The main goal within NBTC is to ensure that all patients in Norway, diagnosed with a brain tumor receive optimal treatment, and also to ensure that more patients who currently have poor prognosis are offered access to experimental treatments. NBTC is working towards a
The goals and organization of the working groups
personalized medicine initiative that will ensure that patients with a brain tumor will have the opportunity to receive tailored treatment alternatives. To achieve this goal, 4 working groups have been established, each with a leader.
1. A national quality register for brain cancer
The cancer registry, in collaboration with NBTC, will establish a national quality registry for patients with brain tumors. This is important in order to gain a clear overview and understanding of the course of the disease at the various treatment institutions in Norway. A national quality register is also important in order to compare different treatments provided at Norwegian hospitals and will ensure that all patients receive an optimal and quality-assured treatment regardless of where they are treated in Norway. This initiative is led by Prof. Tor Ingebrigtsen at the University Hospital of Northern Norway.
2. Establishment of standardized biobank procedures for storage and transport of living tumor tissue
The initial research and evaluation of new medicines is carried out on living cancer cells in a laboratory, following surgical removal of the tumor. From the tumor tissue, small living mini-tumors (cancer organoids) are established that will be subjected to experimental treatment. We will standardize these methods at a national level to ensure that such organoids can be transported in a safe manner within the NBTC/network. Such an initiative is important for the future development of personalized treatments. The biobank initiative is led by professors Ole Solheim and Magnar Bjørås at NTNU and St. Olav’s Hospital.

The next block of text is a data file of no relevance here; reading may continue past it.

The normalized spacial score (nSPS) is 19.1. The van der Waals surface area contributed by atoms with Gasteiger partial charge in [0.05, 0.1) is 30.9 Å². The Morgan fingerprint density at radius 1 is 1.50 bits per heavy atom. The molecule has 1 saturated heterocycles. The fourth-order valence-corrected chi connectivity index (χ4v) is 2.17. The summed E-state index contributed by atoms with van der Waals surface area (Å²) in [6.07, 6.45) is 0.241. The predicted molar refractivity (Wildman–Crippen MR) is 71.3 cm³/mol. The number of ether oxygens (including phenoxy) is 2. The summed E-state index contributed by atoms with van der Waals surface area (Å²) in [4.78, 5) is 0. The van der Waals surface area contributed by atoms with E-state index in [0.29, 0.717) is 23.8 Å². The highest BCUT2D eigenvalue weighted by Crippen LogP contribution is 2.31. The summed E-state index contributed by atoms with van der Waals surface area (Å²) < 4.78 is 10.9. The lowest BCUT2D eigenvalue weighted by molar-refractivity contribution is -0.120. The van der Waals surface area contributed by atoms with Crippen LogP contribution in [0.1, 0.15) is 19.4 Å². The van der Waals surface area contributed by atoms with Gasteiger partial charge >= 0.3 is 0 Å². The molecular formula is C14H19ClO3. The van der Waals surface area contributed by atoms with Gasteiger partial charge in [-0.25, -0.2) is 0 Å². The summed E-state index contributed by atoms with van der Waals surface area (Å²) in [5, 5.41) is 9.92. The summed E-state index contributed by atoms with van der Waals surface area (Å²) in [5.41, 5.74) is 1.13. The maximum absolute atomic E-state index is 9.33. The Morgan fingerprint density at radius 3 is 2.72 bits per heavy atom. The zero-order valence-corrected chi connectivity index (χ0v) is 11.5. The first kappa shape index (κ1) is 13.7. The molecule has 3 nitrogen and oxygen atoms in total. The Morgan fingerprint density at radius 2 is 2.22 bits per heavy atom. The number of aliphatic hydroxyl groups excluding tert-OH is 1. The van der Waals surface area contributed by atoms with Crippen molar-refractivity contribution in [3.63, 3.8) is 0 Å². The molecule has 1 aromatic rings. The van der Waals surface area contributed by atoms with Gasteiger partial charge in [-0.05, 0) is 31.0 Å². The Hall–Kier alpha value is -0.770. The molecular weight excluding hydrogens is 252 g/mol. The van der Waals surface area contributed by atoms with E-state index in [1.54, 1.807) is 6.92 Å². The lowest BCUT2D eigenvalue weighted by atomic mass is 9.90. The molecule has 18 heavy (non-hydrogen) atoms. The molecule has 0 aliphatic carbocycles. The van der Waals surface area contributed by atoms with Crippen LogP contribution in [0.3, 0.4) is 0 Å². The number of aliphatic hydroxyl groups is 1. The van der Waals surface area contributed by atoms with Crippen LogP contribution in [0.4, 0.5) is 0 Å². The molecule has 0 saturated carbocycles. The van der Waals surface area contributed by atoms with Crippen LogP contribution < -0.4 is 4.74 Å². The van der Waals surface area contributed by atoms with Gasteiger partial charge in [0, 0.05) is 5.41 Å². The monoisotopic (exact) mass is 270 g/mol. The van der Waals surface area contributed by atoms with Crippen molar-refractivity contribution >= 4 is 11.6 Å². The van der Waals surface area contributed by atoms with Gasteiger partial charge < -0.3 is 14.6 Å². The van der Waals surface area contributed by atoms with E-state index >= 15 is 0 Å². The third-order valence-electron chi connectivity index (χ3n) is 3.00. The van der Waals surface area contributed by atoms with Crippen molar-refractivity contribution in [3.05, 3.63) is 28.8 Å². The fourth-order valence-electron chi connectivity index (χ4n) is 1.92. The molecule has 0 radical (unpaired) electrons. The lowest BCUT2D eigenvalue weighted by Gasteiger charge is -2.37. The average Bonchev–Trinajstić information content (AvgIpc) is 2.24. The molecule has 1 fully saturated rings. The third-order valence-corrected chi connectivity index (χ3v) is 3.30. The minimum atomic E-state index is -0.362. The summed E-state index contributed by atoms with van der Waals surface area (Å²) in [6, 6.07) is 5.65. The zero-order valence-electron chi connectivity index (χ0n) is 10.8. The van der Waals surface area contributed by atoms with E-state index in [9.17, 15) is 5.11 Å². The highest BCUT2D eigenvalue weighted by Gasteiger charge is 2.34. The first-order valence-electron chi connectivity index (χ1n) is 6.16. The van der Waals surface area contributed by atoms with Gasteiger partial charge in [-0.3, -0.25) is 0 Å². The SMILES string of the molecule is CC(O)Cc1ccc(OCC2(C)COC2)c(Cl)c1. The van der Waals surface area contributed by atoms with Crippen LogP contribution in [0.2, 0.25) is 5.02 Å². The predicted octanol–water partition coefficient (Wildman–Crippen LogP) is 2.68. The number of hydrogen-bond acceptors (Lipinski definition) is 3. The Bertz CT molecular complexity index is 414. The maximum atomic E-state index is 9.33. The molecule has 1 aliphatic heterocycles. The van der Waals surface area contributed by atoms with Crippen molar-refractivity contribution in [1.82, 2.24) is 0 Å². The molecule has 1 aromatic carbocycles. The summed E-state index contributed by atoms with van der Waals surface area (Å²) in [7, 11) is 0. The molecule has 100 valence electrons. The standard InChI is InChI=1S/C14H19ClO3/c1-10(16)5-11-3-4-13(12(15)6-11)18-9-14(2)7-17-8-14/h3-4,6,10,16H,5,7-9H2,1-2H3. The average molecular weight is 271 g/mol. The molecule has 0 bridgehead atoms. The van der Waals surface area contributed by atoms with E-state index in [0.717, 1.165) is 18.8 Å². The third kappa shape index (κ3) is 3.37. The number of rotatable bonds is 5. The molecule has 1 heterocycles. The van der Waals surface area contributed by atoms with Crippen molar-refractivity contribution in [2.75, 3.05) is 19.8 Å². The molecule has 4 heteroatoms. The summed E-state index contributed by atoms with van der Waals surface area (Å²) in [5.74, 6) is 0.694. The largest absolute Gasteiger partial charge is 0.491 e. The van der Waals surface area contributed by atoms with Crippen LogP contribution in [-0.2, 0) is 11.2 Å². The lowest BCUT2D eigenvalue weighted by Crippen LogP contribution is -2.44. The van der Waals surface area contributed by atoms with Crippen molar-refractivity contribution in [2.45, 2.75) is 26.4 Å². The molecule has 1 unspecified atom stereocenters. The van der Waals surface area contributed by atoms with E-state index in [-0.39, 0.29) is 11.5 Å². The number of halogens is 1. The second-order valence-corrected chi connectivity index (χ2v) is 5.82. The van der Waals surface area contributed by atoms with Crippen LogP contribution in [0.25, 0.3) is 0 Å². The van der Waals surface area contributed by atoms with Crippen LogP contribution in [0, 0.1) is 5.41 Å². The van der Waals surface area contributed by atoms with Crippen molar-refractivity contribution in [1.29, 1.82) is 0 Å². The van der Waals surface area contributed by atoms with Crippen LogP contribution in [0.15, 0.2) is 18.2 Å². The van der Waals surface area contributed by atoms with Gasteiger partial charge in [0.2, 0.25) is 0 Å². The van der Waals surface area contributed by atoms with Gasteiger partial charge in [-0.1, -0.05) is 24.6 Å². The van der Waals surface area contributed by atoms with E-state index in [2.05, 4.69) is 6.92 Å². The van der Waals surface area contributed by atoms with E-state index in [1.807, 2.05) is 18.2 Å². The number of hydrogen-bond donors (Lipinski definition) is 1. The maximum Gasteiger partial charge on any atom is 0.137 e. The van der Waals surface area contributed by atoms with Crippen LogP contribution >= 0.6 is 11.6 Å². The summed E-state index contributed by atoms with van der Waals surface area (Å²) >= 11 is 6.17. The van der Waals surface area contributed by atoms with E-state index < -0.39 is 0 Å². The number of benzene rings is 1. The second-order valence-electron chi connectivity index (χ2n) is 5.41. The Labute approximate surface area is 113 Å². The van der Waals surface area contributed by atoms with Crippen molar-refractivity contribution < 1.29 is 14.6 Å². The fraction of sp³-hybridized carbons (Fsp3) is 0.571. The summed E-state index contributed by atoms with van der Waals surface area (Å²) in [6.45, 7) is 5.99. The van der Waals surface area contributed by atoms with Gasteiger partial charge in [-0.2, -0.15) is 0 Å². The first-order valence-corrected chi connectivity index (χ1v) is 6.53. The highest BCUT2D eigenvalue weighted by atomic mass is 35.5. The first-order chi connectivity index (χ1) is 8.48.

3. Inclusion of patients with brain cancer in existing clinical trials
There are a number of ongoing clinical studies being carried out in Norway, supported by Norwegian hospitals. Our goal is to offer more patients the opportunity to participate in existing clinical trials. This will be done by increasing awareness within patient groups and coordinating communication between different treatment centers in Norway. This group is led by oncologist Petter Brandal at Oslo University Hospital.
4. Development of functional personalized screening technology
In many patients with malignant brain tumors, the disease will at some point develop resistance to both radiation and the most common forms of chemotherapy. Our future treatment strategy will focus on personalized treatments. We will establish a unique technology platform to identify new treatment alternatives that involves the use of both existing known medicines and new medicines. A multidisciplinary panel consisting of leading neurosurgeons, oncologists, pathologists, researchers and bioinformaticians will, through the results obtained from PFP, assess each individual patient’s treatment options in order to find the best treatment alternative based on their tumor profile.